Oracle of Delphi
Atila S. Guimarães - February 28, 2001
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In the years preceding the Millennium, there was much talk of how John Paul II would convoke an important pan-religious meeting that would be decisive for the future of the Catholic Church. Some, like Archbishop John Quinn, were calling for an ecumenical council for the year 2000 with the aim of changing the Papacy to propitiate a swift union of all the religions. I realized that all this in effect was preparing for an important meeting, eventually a council, which would be one of the fundamental marks that would characterize the preparations for and passing of the Millennium. My book Quo Vadis, Petre? (1999) delved more deeply into this matter.|
The Millennium has ended, and in October 1999 Rome was the scene of a re-enactment of the pan-religious journey of Assisi, but it was not the awaited decisive meeting that would change everything. Why the delay in the plan? I have received strong critiques - "exaggerated"! - for having questioned the Pope about where he was heading with the aforementioned initiative, along with others. I continued to wait calmly for some indication that could explain the change in plans. Recently a light appeared at the end of the tunnel.
An interfaith conference in Rome ends in failure
Inside the Vatican, November 1999
The topic was addressed in an interview by Mr. Andrea Riccardi, president of the Society of Sant'Egidio, with the magazine Actualité des Religions (Paris, January 2001, pp.8-9). The Italian Catholic Society of Sant'Egidio is the most famous lay center in the world that spreads ecumenism. Much of what the directors of that society say about ecumenism is taken as words from the "oracle of Delphi," that is to say, a sure interpretation for the mysteries of the present and a penetrating discernment of events for the future.
In the interview, Riccardi tried to immunize his readers against those who "are pessimistic about the future of ecumenism." Attempting to bolster the hope of his followers, he offered these weak arguments: "We have not exhausted the dialogue among us ["Christians"]. Numerous problems persist, born from concrete situations. For example, the problem of the Uniates [the Ukrainian Catholics of the Eastern rite who are not obeying the ecumenical orientation of Rome, are converting many Schismatics to the Catholic Faith and are re-claiming the Russian Schismatic churches], the tensions between the Catholic Church and Russian Orthodox Church, and also between Moscow and Constantinople. On this level I fear a theological dialogue that could be transformed into technical diplomacy. In a contrary sense, I am convinced of the need for a 'dialogue of charity.' A dialogue that does not exclude the dimension of love."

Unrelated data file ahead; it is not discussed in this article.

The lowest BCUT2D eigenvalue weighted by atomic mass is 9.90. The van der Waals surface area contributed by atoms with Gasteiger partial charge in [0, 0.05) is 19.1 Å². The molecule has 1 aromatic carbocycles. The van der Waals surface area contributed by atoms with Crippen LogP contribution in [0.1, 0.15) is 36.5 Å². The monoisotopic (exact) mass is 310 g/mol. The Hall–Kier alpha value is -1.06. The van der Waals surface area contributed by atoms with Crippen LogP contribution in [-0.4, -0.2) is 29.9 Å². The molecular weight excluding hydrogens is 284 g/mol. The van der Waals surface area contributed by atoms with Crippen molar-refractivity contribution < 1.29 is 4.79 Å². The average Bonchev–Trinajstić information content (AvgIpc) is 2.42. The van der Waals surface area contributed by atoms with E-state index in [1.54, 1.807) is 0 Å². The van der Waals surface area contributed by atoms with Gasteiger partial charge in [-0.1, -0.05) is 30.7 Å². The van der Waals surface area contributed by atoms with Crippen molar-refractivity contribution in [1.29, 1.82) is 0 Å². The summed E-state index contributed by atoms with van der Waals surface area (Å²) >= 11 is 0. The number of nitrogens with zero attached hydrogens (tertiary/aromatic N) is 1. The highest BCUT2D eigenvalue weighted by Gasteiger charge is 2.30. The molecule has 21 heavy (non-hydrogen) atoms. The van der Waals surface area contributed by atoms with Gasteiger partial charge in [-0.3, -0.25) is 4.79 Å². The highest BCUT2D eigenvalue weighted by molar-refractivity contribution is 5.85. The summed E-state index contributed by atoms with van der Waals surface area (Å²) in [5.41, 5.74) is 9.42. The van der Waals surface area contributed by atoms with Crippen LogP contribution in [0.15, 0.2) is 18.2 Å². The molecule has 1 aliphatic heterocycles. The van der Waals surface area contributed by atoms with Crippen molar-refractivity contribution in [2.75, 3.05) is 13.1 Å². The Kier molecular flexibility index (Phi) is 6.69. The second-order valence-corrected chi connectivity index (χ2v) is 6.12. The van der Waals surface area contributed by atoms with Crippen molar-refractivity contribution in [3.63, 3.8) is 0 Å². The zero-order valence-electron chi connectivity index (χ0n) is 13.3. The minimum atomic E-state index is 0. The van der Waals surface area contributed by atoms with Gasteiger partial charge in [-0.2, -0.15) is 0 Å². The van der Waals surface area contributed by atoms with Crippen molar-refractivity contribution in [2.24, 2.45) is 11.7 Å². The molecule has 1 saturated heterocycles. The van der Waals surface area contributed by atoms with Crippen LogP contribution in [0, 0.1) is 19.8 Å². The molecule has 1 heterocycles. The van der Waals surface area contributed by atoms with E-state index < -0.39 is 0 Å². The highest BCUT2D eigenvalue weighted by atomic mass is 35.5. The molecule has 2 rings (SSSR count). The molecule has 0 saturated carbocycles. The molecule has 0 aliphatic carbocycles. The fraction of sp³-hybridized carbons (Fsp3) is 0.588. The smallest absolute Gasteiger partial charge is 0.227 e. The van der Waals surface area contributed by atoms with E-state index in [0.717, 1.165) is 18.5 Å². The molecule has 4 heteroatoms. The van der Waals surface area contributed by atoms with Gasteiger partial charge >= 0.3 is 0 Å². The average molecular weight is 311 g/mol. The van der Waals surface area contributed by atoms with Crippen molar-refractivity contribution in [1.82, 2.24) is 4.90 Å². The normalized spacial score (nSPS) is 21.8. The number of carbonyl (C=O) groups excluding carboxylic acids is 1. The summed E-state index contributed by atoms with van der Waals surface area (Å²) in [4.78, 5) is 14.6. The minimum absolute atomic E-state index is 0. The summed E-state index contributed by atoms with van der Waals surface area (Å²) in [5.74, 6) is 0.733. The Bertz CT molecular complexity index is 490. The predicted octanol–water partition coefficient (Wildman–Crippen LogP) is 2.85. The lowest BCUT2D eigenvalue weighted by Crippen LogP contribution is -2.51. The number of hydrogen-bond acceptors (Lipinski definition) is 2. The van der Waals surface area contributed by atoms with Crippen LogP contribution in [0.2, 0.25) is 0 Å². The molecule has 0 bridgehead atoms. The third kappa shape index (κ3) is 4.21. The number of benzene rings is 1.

The practical conclusion: Ecumenism is once again beached, left high and dry.
Sant'Egidio admits problems with dialogue
Riccardi, as one who knows the subject well, explained the intentions of the Pope:
"In Tertio Millennio Adveniente , John Paul II expressed a dream: 'We present ourselves on the occasion of the Grand Jubilee, if not totally united, at least much closer to overcoming the divisions of the Second Millennium.' He was hoping for a 'significant pan-Christian meeting' in Rome …. This meeting would have been a very important sign. He could not realize it in the year 2000. But in the near future it will be an obligatory step." Throughout the interview, the president of Sant'Egidio complained about the difficulties encountered by ecumenism. He ended by affirming that "pessimism is in fashion today."
Yet one more high-level confirmation of the failure of ecumenism and an indirect explanation of the reason why the planned pan-religious meeting did not take place in 1999 or 2000.
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